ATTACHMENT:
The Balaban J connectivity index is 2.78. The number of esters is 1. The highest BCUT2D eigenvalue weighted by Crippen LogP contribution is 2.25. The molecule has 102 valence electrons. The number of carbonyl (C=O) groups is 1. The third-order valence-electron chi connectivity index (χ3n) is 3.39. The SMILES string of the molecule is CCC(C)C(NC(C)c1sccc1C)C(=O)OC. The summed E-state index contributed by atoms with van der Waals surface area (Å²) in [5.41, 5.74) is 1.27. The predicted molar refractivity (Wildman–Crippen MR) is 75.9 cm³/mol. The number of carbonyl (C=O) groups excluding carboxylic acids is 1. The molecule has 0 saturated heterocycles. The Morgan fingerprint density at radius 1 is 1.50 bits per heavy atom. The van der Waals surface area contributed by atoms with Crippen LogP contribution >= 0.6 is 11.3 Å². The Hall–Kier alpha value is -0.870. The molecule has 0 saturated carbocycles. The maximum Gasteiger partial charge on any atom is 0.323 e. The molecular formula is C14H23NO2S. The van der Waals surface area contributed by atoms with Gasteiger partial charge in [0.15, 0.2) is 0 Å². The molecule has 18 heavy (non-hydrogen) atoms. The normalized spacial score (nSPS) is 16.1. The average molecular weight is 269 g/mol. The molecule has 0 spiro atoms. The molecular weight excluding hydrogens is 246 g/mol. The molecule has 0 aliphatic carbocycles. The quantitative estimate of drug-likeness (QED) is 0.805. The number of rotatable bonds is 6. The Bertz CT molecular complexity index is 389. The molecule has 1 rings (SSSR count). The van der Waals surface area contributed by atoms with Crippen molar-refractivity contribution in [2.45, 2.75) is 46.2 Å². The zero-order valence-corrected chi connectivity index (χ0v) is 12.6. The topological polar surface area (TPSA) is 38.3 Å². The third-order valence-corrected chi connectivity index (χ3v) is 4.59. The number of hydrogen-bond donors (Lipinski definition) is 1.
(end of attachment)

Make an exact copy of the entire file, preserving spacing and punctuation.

The Balaban J connectivity index is 2.78. The number of esters is 1. The highest BCUT2D eigenvalue weighted by Crippen LogP contribution is 2.25. The molecule has 102 valence electrons. The number of carbonyl (C=O) groups is 1. The third-order valence-electron chi connectivity index (χ3n) is 3.39. The SMILES string of the molecule is CCC(C)C(NC(C)c1sccc1C)C(=O)OC. The summed E-state index contributed by atoms with van der Waals surface area (Å²) in [5.41, 5.74) is 1.27. The predicted molar refractivity (Wildman–Crippen MR) is 75.9 cm³/mol. The number of carbonyl (C=O) groups excluding carboxylic acids is 1. The molecule has 0 saturated heterocycles. The Morgan fingerprint density at radius 1 is 1.50 bits per heavy atom. The van der Waals surface area contributed by atoms with Crippen LogP contribution >= 0.6 is 11.3 Å². The Hall–Kier alpha value is -0.870. The molecule has 0 saturated carbocycles. The maximum Gasteiger partial charge on any atom is 0.323 e. The molecular formula is C14H23NO2S. The van der Waals surface area contributed by atoms with Gasteiger partial charge in [0.15, 0.2) is 0 Å². The molecule has 18 heavy (non-hydrogen) atoms. The normalized spacial score (nSPS) is 16.1. The average molecular weight is 269 g/mol. The molecule has 0 spiro atoms. The molecular weight excluding hydrogens is 246 g/mol. The molecule has 0 aliphatic carbocycles. The quantitative estimate of drug-likeness (QED) is 0.805. The number of rotatable bonds is 6. The Bertz CT molecular complexity index is 389. The molecule has 1 rings (SSSR count). The van der Waals surface area contributed by atoms with Crippen molar-refractivity contribution in [2.45, 2.75) is 46.2 Å². The zero-order valence-corrected chi connectivity index (χ0v) is 12.6. The topological polar surface area (TPSA) is 38.3 Å². The third-order valence-corrected chi connectivity index (χ3v) is 4.59. The number of hydrogen-bond donors (Lipinski definition) is 1.